This is an odd topic for a blog.
Why would I even choose to write about something as off-the-beaten-path as spirituality in children?
Because. . . .
It is possible that their spiritual foundation will spur them to actions that make the world a better place.
It is possible that a vibrant human spirit within can lead a young person toward career and vocation, toward contribution and purpose as he or she moves into adulthood.
It is possible that their increased awareness of God’s loving, caring presence with them will reduce attempts to satisfy themselves through too much work, too much alcohol, too much escapism, too much of whatever would make them feel better– in the short-term.
Your spiritual guidance could well make that kind of difference in the lives of the children you know, and in the lives of those they will go on to impact.
What makes child-centered spirituality different?
It’s not just about teaching right and wrong. It is not dogma-centered. It’s not about indoctrination of your own ideas. The way to encourage children’s spirituality is found in opening yourself up to their world, in asking them questions and answering theirs, in listening.
It’s about honoring the spirituality that is already within them.My goal in this blog is to allow the children to speak for themselves. I want to give voice to their thoughts, their questions, their experiences. In order to do this, I have sprinkled quotes and stories from children and from adults reflecting on their childhood experiences of spirituality.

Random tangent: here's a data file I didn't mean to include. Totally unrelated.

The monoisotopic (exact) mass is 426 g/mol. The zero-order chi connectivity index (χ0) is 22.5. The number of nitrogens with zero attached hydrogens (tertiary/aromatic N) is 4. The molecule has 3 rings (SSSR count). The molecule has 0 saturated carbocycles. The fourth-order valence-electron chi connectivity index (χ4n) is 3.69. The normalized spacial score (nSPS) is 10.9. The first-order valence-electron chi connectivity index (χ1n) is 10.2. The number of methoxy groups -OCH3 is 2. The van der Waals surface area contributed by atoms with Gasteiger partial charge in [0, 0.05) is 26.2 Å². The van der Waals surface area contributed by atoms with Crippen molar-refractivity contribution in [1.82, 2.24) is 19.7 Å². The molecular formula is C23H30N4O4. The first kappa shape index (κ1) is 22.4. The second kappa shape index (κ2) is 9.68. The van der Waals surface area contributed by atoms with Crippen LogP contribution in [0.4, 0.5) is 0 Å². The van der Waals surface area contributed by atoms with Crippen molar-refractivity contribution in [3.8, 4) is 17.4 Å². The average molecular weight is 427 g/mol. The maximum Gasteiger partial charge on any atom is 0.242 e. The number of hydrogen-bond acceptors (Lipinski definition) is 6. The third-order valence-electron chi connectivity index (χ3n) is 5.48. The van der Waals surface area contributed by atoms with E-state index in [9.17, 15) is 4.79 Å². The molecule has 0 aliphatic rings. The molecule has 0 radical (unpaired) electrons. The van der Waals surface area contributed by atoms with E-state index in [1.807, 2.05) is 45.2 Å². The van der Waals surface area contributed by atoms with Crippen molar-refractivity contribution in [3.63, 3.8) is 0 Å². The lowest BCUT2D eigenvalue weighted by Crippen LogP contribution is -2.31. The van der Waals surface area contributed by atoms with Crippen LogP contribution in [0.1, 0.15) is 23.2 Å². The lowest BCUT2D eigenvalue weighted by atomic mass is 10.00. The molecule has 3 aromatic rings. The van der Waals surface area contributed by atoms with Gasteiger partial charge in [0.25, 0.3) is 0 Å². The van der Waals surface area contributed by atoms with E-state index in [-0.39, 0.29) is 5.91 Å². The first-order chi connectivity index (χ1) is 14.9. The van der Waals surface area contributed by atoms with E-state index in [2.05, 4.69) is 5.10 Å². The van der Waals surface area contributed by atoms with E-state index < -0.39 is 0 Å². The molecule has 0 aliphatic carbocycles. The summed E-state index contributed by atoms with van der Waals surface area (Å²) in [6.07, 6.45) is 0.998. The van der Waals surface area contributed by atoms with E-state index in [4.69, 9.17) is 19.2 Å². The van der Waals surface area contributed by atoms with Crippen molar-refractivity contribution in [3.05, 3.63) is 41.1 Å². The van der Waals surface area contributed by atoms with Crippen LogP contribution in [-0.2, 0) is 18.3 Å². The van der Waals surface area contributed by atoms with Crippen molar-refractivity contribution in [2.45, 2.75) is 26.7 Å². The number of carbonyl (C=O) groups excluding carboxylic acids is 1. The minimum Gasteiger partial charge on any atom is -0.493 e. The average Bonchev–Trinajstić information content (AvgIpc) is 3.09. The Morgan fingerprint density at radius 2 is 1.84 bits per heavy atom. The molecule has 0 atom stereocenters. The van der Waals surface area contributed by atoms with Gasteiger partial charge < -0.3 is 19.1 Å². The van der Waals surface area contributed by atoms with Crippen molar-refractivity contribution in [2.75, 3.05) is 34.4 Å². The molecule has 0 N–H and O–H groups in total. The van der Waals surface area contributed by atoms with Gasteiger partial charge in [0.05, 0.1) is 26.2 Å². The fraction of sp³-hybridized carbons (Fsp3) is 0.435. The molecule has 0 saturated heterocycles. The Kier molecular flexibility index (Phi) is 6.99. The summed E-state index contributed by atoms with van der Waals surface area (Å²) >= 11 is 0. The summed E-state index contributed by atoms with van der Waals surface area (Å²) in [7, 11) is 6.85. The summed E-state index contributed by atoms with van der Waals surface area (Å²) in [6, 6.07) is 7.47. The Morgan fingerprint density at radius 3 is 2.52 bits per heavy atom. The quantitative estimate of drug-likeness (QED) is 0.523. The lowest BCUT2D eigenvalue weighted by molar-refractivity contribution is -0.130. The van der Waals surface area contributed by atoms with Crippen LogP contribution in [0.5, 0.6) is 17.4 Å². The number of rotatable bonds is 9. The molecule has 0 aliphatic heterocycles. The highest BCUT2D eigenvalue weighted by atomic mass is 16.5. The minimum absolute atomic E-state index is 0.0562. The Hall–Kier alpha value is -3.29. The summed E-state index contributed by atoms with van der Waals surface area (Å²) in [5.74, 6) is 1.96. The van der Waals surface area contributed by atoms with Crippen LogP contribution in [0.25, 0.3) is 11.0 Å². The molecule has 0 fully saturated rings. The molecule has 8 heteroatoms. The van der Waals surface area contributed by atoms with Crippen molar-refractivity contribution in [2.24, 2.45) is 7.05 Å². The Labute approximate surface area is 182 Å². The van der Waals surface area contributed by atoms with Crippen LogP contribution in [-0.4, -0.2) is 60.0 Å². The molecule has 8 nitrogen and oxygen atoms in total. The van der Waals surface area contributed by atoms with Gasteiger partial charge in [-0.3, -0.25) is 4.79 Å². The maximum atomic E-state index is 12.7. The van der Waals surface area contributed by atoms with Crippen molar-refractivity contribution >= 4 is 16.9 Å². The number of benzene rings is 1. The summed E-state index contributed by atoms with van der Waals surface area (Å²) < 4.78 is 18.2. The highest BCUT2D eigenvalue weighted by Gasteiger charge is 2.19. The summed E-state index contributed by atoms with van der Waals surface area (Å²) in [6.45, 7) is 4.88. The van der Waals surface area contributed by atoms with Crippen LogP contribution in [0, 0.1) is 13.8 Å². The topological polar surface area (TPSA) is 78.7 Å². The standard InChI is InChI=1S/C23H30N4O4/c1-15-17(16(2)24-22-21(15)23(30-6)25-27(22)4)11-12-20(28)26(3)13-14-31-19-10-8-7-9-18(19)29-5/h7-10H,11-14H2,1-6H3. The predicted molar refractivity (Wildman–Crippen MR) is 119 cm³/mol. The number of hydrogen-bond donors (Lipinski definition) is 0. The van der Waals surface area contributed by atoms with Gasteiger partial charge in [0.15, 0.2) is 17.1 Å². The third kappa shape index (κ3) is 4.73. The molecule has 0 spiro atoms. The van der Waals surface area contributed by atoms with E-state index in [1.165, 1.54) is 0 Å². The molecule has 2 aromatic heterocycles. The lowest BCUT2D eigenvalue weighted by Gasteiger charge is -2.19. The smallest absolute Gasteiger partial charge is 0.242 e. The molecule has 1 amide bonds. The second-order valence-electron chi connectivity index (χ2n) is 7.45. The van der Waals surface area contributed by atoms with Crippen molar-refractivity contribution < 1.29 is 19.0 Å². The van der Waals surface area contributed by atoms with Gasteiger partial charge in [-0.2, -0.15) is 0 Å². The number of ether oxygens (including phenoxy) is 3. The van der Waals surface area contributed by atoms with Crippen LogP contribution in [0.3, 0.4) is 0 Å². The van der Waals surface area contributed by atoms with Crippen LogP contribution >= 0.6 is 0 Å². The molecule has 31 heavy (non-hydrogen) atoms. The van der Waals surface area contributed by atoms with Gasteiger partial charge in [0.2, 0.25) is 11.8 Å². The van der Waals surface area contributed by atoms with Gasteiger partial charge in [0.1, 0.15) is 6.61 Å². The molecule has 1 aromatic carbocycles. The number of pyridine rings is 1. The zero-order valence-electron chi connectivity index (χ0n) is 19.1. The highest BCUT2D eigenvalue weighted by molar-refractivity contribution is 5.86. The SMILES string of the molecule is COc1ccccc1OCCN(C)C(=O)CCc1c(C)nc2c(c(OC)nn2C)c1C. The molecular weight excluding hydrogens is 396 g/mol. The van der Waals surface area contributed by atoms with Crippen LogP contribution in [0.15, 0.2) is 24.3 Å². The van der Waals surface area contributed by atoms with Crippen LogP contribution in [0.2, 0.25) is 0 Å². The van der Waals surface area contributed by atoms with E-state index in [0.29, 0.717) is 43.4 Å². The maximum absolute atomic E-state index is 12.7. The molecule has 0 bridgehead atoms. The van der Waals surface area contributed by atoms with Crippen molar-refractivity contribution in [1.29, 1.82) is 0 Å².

Where’s the research?
Research involving childhood spiritual development (also called moral development) has received considerable attention in recent years. For example, it is the focus of thirteen research projects cited in one New York Times article alone. This blog highlights observations and experiences through children’s eyes and the content is in alignment with current research findings as well.
What about God?
I’ll share vignettes from a variety of spiritual and religious perspectives. I am assuming the existence of God, recognizing that approximately 80+ percent of the world population are said to “believe in God” in some form and that prevailing belief is reflected here.
God is spirit, but I use the male pronoun because it is what I encounter most often when people talk about God.Substitute the female pronoun if you wish.